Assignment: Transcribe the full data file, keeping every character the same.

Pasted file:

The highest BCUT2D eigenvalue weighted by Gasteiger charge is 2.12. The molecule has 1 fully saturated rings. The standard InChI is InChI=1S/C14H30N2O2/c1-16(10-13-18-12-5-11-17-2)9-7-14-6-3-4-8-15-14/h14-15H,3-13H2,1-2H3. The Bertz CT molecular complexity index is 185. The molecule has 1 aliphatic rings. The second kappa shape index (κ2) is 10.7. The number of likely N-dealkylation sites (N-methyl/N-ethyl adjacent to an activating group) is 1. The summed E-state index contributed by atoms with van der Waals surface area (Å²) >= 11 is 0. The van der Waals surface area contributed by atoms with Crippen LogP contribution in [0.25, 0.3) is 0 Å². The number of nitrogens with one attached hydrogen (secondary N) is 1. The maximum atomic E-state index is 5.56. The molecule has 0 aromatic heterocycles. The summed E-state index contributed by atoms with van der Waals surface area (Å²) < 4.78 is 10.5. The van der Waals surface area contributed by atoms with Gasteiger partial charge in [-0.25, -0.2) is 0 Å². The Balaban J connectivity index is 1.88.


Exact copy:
The highest BCUT2D eigenvalue weighted by Gasteiger charge is 2.12. The molecule has 1 fully saturated rings. The standard InChI is InChI=1S/C14H30N2O2/c1-16(10-13-18-12-5-11-17-2)9-7-14-6-3-4-8-15-14/h14-15H,3-13H2,1-2H3. The Bertz CT molecular complexity index is 185. The molecule has 1 aliphatic rings. The second kappa shape index (κ2) is 10.7. The number of likely N-dealkylation sites (N-methyl/N-ethyl adjacent to an activating group) is 1. The summed E-state index contributed by atoms with van der Waals surface area (Å²) >= 11 is 0. The van der Waals surface area contributed by atoms with Crippen LogP contribution in [0.25, 0.3) is 0 Å². The number of nitrogens with one attached hydrogen (secondary N) is 1. The maximum atomic E-state index is 5.56. The molecule has 0 aromatic heterocycles. The summed E-state index contributed by atoms with van der Waals surface area (Å²) < 4.78 is 10.5. The van der Waals surface area contributed by atoms with Gasteiger partial charge in [-0.25, -0.2) is 0 Å². The Balaban J connectivity index is 1.88.